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The shortage of manpower has prompted the Syrian government to call up state employees for military service, promising to double their salaries and provide various benefits, Izvestia writes on Monday. The Syrian armed forces have announced that a new volunteer unit - the Fifth Assault Corps - will be formed, which will be later used in the fight against the Islamic State (terrorist group, outlawed in Russia) and other illegal armed groups.
Syrian expert, Hassan Hassan, told the paper that the creation of the new unit is aimed at using all available manpower to defend the country from external aggression. "It is planned to attract, first and foremost, those who served in the army and have experience. After accelerated training these people will be able to take part in combat operations against terrorists," he said. The paper notes that financial incentives can prove to be very effective, because throughout the war the Syrian national currency has depreciated substantially, while the prices have increased and wages stagnated.
However, Russian military expert Viktor Murakhovsky who is Editor-in-Chief of the Arsenal Otechestva magazine, noted talking to Izvestia that it would be wiser to use the volunteers that would be recruited to replenish regular army units. "The approach to setting up such units was incorrect from the very beginning. Russian military experts offered to pay particular attention to well-equipped tactical battalion groups trained under the supervision of our advisors." He added that prior to that, "there was the Fourth Assault Corps, which was to liberate the Latakia province from militants and then operate in Idlib but did not achieve much success."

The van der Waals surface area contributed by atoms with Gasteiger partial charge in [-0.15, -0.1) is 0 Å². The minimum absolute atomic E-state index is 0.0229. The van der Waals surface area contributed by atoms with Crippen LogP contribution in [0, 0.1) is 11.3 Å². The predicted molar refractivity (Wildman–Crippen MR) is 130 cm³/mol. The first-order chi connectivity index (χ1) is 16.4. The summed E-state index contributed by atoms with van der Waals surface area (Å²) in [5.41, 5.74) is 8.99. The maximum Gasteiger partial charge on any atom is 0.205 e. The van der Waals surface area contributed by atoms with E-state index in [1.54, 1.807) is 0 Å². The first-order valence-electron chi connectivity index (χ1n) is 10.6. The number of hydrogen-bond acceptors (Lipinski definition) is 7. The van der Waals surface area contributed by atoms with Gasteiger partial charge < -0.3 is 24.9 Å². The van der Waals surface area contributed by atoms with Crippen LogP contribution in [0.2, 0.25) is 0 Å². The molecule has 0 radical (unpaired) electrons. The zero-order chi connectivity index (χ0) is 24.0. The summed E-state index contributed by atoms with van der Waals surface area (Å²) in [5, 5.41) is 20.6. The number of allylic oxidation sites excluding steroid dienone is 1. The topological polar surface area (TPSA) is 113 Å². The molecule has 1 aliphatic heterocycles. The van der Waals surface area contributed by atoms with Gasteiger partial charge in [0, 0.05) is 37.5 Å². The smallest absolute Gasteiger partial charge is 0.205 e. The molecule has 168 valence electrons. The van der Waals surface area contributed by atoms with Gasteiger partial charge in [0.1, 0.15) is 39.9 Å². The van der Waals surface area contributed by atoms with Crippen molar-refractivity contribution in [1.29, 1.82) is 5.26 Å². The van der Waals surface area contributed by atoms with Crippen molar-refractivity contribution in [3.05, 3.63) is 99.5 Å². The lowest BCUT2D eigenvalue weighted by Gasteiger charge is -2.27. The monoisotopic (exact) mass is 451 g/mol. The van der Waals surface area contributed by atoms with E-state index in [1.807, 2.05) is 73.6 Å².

Russia and the European Commission have agreed to revive trilateral talks on the Ukrainian gas issue after a one-year hiatus, which may be held in Brussels in mid-December, Kommersant writes. The European Commission wants to persuade Ukraine to stock up on Russian gas this winter. Until recently the positions of Russia’s energy giant Gazprom and Ukraine’s Naftogaz on this deal were irreconcilable.
Maros Sefcovic, the European Commission’s Vice President in charge of Energy Union, visited Moscow on Friday for the first time in two years. He travelled to the Russian capital from Kiev where he discussed the possible purchases of Russian gas by Ukraine. After Friday’s talks, Moscow agreed to take part in the trilateral negotiations in Brussels similar to the ones held back in 2014.
According to information obtained by the paper, the hearings in the Stockholm Arbitration Institute on the two companies’ counter claims are now over, which paves way for mutual concessions by Moscow and Kiev. "If that is the case, the arbitrators are unlikely to consider new circumstances," Maxim Kulkov from Kulkov, Kolotilov & Partners said commenting on the issue.
From a commercial point of view, the deal is more advantageous to Naftogaz, given that under the Gazprom contract, the current price for a thousand cubic meters is about $25 lower than the prices at which Ukraine buys gas in Europe.
According to a report by experts of the Club of NGO Lawyers, entitled "Impact of the Yarovaya Package on Civic Activities" to be publicized Monday, the so-called Yarovaya package of anti-terrorism laws bolsters the practice of spying on civic activists, Vedomosti writes. The report’s authors say that, although officially dubbed anti-terrorism laws, they are aimed at curbing citizens’ rights and freedoms.